Nine questions to ask when identifying an artwork
I am often surprised by the lack of consistency in describing an artwork. As any art professional can tell you, a full description of an artwork is required in order to evaluate an artwork accurately and perhaps more importantly, when reporting a lost or stolen work of art. Throughout my career, I have seen artwork described in dozens of different formats usually missing vital information about the work of art like title, year and dimensions. Fortunately, we now have Object ID to use as a widely recognized guide. Established by J. Paul Getty Trust, Object ID is the international standard for the minimum information needed to identify art, antiques and antiquities.
Herewith is an indispensable checklist to refer to when cataloging or describing your artwork whether it is for identification of a lost or stolen work of art, your art insurance claims, planning your estate or for your our due diligence. Answer the following 9 questions and you will be well on your way to ensuring your art is well cared for in the future.
- Type of object. What kind of object is it (e.g. painting, sculpture, clock, make)?
- Materials. What materials is the object made of (e.g. brass, wood, oil on canvas)? How was it made (e.g. carved, cast, etched?)
- Measurements. What is the size and/or weight of the object? Specify which unit of measurement is being used (e.g. cm’s, inches) and to which dimensions the measurements refer (e.g. height, width, depth).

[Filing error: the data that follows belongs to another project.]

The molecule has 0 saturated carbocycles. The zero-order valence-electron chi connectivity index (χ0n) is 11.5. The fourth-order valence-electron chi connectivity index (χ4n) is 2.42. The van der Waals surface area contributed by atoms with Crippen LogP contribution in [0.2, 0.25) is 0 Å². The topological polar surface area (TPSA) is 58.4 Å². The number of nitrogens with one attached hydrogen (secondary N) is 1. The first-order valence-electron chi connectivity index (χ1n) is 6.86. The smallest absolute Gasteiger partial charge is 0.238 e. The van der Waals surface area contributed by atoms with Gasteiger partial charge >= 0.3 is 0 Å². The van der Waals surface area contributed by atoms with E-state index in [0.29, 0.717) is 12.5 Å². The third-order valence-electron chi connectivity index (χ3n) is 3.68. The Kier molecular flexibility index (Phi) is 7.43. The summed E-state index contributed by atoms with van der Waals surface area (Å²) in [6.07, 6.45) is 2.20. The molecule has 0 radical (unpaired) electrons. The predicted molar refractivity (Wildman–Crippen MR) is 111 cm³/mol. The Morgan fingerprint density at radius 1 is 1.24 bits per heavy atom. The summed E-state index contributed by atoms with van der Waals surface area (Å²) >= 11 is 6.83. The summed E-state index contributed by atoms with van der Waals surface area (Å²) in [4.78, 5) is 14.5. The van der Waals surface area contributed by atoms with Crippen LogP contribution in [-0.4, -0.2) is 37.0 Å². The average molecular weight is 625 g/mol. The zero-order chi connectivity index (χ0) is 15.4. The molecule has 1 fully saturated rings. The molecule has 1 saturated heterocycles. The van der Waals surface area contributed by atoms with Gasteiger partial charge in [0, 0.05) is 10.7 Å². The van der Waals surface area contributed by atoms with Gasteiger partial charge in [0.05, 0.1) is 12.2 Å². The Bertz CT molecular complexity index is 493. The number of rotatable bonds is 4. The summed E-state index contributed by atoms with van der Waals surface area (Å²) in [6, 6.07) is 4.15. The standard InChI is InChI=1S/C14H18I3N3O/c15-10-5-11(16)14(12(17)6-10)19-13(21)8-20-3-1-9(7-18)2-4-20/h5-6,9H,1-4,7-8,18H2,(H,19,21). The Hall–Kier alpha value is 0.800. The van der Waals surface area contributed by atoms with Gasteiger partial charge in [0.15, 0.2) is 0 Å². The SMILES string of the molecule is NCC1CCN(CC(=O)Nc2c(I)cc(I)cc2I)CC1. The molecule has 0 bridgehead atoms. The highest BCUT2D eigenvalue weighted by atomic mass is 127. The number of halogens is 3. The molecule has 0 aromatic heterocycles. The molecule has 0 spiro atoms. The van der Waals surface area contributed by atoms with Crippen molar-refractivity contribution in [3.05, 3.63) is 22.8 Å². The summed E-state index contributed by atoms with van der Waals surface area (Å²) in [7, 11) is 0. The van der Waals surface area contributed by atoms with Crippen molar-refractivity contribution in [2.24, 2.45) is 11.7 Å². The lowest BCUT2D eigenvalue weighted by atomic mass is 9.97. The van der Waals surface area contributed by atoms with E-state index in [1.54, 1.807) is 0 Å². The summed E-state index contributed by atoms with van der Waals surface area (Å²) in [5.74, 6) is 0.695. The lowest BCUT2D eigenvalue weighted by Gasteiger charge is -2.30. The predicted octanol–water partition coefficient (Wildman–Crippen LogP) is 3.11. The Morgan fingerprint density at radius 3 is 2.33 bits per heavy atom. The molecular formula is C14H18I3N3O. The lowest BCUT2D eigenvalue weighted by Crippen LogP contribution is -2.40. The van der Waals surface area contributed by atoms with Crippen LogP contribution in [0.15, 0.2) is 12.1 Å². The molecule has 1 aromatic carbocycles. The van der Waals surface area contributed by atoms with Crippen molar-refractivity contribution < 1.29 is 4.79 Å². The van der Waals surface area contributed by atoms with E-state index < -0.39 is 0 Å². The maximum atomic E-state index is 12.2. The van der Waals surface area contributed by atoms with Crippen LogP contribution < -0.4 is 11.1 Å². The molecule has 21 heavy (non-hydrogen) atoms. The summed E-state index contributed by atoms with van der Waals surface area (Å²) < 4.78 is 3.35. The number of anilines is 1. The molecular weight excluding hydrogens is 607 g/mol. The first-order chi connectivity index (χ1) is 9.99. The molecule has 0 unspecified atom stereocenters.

- Inscriptions & Markings. Are there any identifying markings, numbers, or inscriptions on the object (e.g. a signature, dedication, title, maker’s marks, purity marks, property marks, invisible inks)
- Distinguishing Features. Does the object have any physical characteristics that could help identify it (e.g. damage, repairs, manufacturing defects)?
- Title. Does the object have a title by which it is known and might be identified (e.g. The Scream?)
- Subject. What is pictured or represented? (e.g landscape, battle, woman holding child)
- Date or period. What was the object made? (e.g. 1893, early 17th Century, Late Bronze age).
- Maker. Do you know who made the object? This may be the name of a known individual (e.g. Pablo Picasso) a company (e.g. Tiffany) or a cultural group. (e.g Hopi).
WRITE A SHORT DESCRIPTION
This can also include any individual information which helps to identify the object (e.g. color and shape of the object, where it was made etc.)
KEEP IT SECURE
Having documented the object, keep this information in a safe place and always create a back up for your records.
REMEMBER to first take photographs of your work (overall views, close-ups of inscriptions, markings and any damage or repairs, and always include a SCALE or object of a known size in the image (ie. a pencil). Photography is also a vital part of identifying and recovering stolen objects.